EDITORIAL: Nation’s athletes should be cherished

Tue, Sep 04, 2018 - Page 8

Taiwan delivered an outstanding performance in the Asian Games in Indonesia that ended on Sunday, exceeding the targeted goal of 10 gold medals set by the Sports Administration by garnering 17 gold, 19 silver and 31 bronze medals, finishing in seventh place on the medals table.

Aside from awarding over NT$350 million (US$11.4 million) to the medal-winning athletes in line with the Guo Guang Athletic Medals and Scholarships (國光體育獎章及獎助學金頒發辦法) program, the government — honoring a pledge made by President Tsai Ing-wen (蔡英文) on Aug. 10 that she would have an F-16 jet escort the athletes home if the team won 16 gold medals or more — last night dispatched two fighter jets to accompany the plane bringing home the last batch of Taiwanese athletes as soon as the plane entered the nation’s air defense identification zone.

The team — which regrettably competed under the name “Chinese Taipei” — did the nation proud and lifted the spirits of Taiwanese by winning the second-most gold medals in the nation’s sports history, after 19 gold medals at the Asian Games in Bangkok in 1998.

Members of the team will soon likely receive invitations from various politicians to attend meetings and pose for photographs as the latter eye winning seats in November’s local elections.

However, politicians’ eagerness to latch on to the medal-winning athletes’ popularity and fame for their own media exposure or to claim credit will soon die down, leaving the athletes out in the cold.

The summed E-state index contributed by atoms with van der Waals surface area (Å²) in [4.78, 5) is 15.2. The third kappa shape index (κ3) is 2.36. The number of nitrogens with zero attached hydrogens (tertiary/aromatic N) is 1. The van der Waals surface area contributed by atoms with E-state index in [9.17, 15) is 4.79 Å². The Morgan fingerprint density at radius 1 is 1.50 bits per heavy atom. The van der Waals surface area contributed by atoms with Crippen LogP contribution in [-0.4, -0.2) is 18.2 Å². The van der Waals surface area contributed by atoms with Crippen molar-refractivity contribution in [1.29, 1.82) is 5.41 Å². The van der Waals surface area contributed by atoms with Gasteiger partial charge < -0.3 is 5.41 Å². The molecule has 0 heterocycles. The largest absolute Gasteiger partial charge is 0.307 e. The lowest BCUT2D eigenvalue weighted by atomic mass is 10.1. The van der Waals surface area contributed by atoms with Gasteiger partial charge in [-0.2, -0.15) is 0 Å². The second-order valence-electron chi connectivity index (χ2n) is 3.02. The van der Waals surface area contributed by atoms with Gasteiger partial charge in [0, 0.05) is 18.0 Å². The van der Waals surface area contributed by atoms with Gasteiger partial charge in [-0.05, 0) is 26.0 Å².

As government officials and politicians rejoice with the athletes over the latter’s success in the international sports arena, what matters is that they continue to pay just as much attention, if not more, to the athletes and their well-being after the frenzy over the Games fades.

While offering bigger cash prizes and having fighter jets stage a welcome can encourage the nation’s athletes to pursue excellence, the government needs to do more if it is sincere about boosting the sports industry and cultivating talent.

The truth is that Taiwan has an unfriendly environment for professional athletes, with slow progress in terms of training, quality facilities and athletic development.

Reports of athletes or teams lacking adequate facilities or the money to attend major international tournaments are all too frequent. At the 2016 Rio de Janeiro Olympic Games, members of the Taiwanese delegation had to buy their own food, including instant noodles, whereas the South Korean and Japanese teams had numerous chefs attending to their athletes.

At least this time around the government sent chefs and nutritionists with the team, as well as deciding at the last minute to grant the athletes’ request to rent an apartment near the Gelora Bung Karno Stadium to save them from long commutes so that they could have enough time to rest and prepare for the competitions.

The public will be looking forward to the nation’s athletes bringing home more medals from the 2020 Tokyo Olympic Games and other international events. As the athletes work hard to succeed in their respective fields, hopefully the government and politicians can truly cherish the athletes who fight for the nation’s honor internationally, and take action to improve their training programs and the nation’s sports facilities.